The best part about this is that the teams you work with are all working in unison on the vision and everyone is on board trying to make sure the ideas come together super well.  In particular your mentor is there to work with you.  But ultimately, the ideas will succeed based on your own initiative and ability to convince the team of the chances for success and the high priority nature of the work. 

The output of this phase is the set of objectives for the project area.  What follows is developing things at the next level of detail.

Spec --> Output of spec phase are a series of written specifications

The first thing people always think of is "specs are for bureaucrats".  That drives me a bit crazy.  I know as Americans we have a tendency to use new products without reading the instructions, but it is lunacy to develop a new product without first writing down the goals.  The mere process of writing is thinking, and the thinking will always push you to uncover more issues sooner before it is way too expensive to change things.  For all the talk about agile development, few ever talk about specifications as being the most important step in agility.  It is way easier to change a bitmap or do some editing of English in Word than it is to move around and rearchitect code. 

Yet at the same time we do not sell our specifications, we only sell our code.  So while we work to be very hardcore about having up front planning we do not develop our specifications to the point that they are the full documentation of the product.  It is too much work and not enough of a pay off.  So if you make a late breaking design change we might document the change in the change log but we don't go back and redo all the words in the spec.  Another fun one for reading specs from a long time ago is that the actual feature name used in the product is never what we named it during development--the Office Assistant was famously named TFC during development.  The "C" stood for clown.  I will let your active imagination figure out what the TF stood for.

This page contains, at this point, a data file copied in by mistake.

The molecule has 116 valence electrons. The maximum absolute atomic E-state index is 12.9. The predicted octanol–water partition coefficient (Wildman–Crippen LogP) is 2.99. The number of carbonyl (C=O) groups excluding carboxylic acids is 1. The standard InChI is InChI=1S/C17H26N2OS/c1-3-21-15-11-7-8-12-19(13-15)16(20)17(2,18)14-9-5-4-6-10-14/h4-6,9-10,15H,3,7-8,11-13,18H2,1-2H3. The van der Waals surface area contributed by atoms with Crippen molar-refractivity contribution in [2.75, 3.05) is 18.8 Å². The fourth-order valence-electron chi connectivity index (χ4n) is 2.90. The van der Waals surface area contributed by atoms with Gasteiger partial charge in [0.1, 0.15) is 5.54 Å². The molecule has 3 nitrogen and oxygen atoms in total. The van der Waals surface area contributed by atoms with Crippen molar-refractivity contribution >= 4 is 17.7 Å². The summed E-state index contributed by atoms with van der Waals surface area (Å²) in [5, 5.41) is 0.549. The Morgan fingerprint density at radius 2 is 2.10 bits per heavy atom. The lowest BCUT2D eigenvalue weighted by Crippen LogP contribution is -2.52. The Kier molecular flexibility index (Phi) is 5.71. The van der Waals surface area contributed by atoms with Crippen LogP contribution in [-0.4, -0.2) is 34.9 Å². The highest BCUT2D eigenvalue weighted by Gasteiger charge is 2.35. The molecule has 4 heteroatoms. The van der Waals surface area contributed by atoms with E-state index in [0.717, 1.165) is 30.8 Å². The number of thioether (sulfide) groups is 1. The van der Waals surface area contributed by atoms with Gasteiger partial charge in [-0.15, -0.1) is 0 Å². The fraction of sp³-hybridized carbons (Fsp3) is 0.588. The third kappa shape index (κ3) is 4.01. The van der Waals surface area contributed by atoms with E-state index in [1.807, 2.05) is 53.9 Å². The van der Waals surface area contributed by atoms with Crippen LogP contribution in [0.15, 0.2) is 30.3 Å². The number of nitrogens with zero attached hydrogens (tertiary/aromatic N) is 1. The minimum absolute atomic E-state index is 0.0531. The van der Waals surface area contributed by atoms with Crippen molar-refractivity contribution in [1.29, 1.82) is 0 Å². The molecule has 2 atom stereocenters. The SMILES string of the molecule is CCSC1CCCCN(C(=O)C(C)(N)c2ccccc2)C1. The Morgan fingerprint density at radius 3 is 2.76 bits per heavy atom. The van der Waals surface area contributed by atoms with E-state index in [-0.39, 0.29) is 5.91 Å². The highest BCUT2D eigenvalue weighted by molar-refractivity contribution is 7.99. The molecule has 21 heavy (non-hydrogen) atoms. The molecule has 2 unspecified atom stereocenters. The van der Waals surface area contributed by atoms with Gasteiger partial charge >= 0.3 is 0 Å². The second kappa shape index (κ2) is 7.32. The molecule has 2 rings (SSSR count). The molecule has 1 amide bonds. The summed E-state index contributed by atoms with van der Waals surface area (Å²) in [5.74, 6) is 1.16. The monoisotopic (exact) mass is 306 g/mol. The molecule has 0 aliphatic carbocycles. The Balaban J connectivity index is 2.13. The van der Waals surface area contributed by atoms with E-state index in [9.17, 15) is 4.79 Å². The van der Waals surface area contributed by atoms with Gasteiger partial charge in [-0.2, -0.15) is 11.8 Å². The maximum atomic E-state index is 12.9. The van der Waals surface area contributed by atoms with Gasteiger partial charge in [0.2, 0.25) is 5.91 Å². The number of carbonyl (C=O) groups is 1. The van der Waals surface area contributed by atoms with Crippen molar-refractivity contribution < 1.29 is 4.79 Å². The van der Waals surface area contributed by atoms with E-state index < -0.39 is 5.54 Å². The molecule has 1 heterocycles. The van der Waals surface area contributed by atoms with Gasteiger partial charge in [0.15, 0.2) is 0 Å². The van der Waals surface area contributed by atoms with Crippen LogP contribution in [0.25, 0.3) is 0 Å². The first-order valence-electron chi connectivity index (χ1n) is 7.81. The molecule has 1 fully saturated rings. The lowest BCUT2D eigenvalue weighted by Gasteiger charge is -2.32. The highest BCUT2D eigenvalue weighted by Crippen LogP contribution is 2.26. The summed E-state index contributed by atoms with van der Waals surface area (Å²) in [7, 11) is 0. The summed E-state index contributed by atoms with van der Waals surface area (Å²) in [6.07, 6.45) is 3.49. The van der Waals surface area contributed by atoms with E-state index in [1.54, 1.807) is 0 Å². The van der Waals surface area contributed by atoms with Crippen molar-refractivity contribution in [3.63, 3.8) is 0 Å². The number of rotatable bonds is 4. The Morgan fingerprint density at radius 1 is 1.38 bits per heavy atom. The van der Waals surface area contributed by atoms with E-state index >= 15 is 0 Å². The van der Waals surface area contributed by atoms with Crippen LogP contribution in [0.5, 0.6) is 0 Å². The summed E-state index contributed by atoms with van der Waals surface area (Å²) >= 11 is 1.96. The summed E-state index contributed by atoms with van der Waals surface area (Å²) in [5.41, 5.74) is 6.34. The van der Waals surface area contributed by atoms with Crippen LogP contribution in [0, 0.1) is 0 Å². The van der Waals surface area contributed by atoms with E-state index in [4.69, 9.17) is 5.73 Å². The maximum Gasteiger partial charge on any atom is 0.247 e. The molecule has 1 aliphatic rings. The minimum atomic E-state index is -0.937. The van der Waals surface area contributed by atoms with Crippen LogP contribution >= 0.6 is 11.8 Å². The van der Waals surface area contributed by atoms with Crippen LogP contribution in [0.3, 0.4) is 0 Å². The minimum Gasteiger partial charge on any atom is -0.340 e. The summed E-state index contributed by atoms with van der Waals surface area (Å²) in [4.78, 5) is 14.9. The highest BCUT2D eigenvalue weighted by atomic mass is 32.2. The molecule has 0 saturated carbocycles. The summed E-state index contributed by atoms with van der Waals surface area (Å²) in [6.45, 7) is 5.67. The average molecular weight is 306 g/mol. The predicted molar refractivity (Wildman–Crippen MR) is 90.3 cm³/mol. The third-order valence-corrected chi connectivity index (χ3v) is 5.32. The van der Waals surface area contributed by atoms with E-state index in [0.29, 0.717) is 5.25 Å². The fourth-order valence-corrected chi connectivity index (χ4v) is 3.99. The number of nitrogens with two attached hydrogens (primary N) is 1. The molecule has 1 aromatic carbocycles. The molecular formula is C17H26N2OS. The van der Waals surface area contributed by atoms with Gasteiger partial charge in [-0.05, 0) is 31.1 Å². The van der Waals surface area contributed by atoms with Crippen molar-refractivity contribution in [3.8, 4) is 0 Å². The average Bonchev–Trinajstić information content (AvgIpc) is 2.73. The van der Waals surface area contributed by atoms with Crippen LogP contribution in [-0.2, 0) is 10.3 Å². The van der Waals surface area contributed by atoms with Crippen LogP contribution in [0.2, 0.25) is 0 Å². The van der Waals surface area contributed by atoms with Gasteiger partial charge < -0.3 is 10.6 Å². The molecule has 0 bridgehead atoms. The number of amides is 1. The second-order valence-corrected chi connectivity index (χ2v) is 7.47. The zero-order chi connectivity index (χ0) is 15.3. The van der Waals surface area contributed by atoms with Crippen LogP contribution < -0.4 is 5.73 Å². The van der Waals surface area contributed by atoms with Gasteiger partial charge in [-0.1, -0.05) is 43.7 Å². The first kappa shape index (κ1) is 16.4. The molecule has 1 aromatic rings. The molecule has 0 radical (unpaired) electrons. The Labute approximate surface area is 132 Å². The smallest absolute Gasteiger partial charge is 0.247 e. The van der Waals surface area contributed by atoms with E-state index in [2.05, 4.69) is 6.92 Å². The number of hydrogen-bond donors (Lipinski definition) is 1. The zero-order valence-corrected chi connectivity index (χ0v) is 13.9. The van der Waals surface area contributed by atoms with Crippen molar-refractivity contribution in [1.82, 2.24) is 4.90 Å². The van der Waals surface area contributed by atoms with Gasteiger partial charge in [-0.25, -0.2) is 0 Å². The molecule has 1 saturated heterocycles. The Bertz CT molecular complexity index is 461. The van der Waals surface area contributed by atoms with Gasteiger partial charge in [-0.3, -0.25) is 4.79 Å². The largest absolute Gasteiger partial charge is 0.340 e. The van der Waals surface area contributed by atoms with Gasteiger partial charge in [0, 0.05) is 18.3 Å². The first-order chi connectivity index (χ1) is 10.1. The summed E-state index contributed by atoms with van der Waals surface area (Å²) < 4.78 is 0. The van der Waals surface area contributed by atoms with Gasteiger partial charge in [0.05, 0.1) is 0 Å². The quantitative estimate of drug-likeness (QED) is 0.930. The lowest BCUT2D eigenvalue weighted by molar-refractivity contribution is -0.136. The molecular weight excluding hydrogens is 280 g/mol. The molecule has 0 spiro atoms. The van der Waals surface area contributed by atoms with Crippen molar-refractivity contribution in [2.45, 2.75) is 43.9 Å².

So in writing a specification, the PM that worked on the learn phase now has to turn that learning into an experience that customers will have.  This is where the entire series of features, user interactions, boundary conditions, localization, ISV opportunity, and all the details are filled in.  A specification is how a developer will estimate the amount of time it will take to write the code.  So if your spec omits a lot of details and developers need to guess, then there is a good chance you will end up not being able to realize all of your dreams because too many things needed to get filled in a the last minute, plus your developers will not be very happy working with you.  So doing a good job on the spec is important. 

A great program manager will take their whole feature area and divide it up into specifications that match the developers or break the feature up into workable "chunks".  On average a PM writes about 8-10 specs for their area, and each one can be 30-50 pages depending on how visual (how many pictures).  Some specs are significantly longer and some PMs choose to write a larger number of smaller specs.